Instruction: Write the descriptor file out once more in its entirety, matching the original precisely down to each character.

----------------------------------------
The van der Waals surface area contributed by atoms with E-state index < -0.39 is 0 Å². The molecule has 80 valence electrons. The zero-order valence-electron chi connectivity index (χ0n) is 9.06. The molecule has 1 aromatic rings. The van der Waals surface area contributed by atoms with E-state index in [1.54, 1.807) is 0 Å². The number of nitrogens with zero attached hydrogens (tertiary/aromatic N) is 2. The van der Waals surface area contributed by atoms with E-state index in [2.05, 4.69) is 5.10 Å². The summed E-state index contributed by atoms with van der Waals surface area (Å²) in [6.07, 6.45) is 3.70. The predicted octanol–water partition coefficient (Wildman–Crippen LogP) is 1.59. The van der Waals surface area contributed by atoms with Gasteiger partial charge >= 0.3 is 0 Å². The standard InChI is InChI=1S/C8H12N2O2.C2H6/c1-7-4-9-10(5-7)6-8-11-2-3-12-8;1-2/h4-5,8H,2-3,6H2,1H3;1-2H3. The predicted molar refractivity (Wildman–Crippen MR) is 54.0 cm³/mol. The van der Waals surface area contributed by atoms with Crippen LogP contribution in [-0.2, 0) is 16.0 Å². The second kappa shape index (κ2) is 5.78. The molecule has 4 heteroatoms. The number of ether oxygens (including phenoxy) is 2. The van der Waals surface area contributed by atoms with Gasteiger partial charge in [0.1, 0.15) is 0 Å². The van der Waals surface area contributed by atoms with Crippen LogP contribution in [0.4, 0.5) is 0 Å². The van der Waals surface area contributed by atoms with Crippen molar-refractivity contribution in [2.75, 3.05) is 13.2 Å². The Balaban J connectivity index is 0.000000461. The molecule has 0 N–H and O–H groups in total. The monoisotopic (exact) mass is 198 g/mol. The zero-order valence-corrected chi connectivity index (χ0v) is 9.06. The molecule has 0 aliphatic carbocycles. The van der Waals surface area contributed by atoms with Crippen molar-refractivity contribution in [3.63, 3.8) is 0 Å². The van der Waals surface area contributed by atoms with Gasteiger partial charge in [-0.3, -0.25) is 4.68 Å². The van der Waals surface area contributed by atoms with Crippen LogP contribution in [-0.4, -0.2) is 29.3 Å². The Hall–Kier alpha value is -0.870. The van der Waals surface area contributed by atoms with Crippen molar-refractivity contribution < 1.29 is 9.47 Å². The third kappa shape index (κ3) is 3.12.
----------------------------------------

The van der Waals surface area contributed by atoms with E-state index < -0.39 is 0 Å². The molecule has 80 valence electrons. The zero-order valence-electron chi connectivity index (χ0n) is 9.06. The molecule has 1 aromatic rings. The van der Waals surface area contributed by atoms with E-state index in [1.54, 1.807) is 0 Å². The number of nitrogens with zero attached hydrogens (tertiary/aromatic N) is 2. The van der Waals surface area contributed by atoms with E-state index in [2.05, 4.69) is 5.10 Å². The summed E-state index contributed by atoms with van der Waals surface area (Å²) in [6.07, 6.45) is 3.70. The predicted octanol–water partition coefficient (Wildman–Crippen LogP) is 1.59. The van der Waals surface area contributed by atoms with Gasteiger partial charge >= 0.3 is 0 Å². The standard InChI is InChI=1S/C8H12N2O2.C2H6/c1-7-4-9-10(5-7)6-8-11-2-3-12-8;1-2/h4-5,8H,2-3,6H2,1H3;1-2H3. The predicted molar refractivity (Wildman–Crippen MR) is 54.0 cm³/mol. The van der Waals surface area contributed by atoms with Crippen LogP contribution in [-0.2, 0) is 16.0 Å². The second kappa shape index (κ2) is 5.78. The molecule has 4 heteroatoms. The number of ether oxygens (including phenoxy) is 2. The van der Waals surface area contributed by atoms with Gasteiger partial charge in [0.1, 0.15) is 0 Å². The van der Waals surface area contributed by atoms with Crippen LogP contribution in [0.4, 0.5) is 0 Å². The van der Waals surface area contributed by atoms with Crippen molar-refractivity contribution in [2.75, 3.05) is 13.2 Å². The Balaban J connectivity index is 0.000000461. The molecule has 0 N–H and O–H groups in total. The monoisotopic (exact) mass is 198 g/mol. The zero-order valence-corrected chi connectivity index (χ0v) is 9.06. The molecule has 0 aliphatic carbocycles. The van der Waals surface area contributed by atoms with Crippen molar-refractivity contribution in [3.63, 3.8) is 0 Å². The van der Waals surface area contributed by atoms with Gasteiger partial charge in [-0.3, -0.25) is 4.68 Å². The van der Waals surface area contributed by atoms with Crippen LogP contribution in [-0.4, -0.2) is 29.3 Å². The Hall–Kier alpha value is -0.870. The van der Waals surface area contributed by atoms with Crippen molar-refractivity contribution < 1.29 is 9.47 Å². The third kappa shape index (κ3) is 3.12.